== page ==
Hundreds of British Columbians wore pink to school or the office on Wednesday for Pink Shirt Day, an organized push back against all forms of bullying.

The event was inspired by a Grade 9 student in Nova Scotia who was bullied for wearing a pink shirt to school in 2007. Two of his fellow students helped him organize a protest, handing out pink shirts to their classmates to wear in solidarity.

With help from the Boys and Girls Club, the kids' protest has since ballooned into a national movement. Club representative Carolyn Tuckwell said the cause resonates because bullying is not limited to grade school.

"Bullying comes kind of naturally to us, unfortunately," Tuckwell said. "So many of the stories we're hearing are from people struggling with coworkers or friends, anyone, so it's relevant to every age group."

The advent of Facebook and other social media sites has made bullying, often done by anonymous strangers, harder to prevent. But Tuckwell says Pink Shirt Day has still seen great success since its inception.

"Some people look at bullying as a right of passage, but we don't believe that," Tuckwell said. "We know if people are talking about it then we have a chance to make it stop."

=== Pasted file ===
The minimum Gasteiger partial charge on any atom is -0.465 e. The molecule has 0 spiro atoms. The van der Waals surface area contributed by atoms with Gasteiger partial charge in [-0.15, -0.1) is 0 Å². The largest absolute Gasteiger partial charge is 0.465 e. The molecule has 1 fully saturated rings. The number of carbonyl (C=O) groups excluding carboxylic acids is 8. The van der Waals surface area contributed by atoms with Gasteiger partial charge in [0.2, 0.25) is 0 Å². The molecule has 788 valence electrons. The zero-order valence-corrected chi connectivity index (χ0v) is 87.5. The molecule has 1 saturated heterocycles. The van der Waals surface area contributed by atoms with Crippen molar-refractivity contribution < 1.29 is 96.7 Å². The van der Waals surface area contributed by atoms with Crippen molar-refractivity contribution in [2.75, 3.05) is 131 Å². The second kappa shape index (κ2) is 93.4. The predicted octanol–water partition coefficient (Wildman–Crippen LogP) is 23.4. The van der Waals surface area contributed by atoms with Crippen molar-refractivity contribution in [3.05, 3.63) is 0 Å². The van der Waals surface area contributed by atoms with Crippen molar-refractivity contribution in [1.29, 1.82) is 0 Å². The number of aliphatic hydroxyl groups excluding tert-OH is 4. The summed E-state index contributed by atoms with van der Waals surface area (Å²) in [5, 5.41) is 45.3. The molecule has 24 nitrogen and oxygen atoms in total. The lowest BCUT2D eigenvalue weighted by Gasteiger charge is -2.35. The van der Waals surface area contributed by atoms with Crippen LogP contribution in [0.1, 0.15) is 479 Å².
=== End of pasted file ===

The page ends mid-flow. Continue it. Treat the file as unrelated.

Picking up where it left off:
In downtown Vancouver on Wednesday morning, about 80 volunteers waved pink flags, sold pink T-shirts, and spread the word about bullying prevention from street corners. The Boys and Girls Club has sold more than 30,000 shirts this year to support its youth programs.

The event is usually held in February, but was pushed back to make way for the 2010 Olympics. This year's event instead coincides with Day of Pink, the international anti-bullying celebration.

The day will end with a 4 p.m. wrap concert at the Fraserview Boys and Girls Club at 7595 Victoria Drive. Roughly 250 club members, most between the ages of 6 and 14, are expected to attend, but organizers say newcomers are also welcome.

For resources on bullying, visit the Pink Shirt Day website.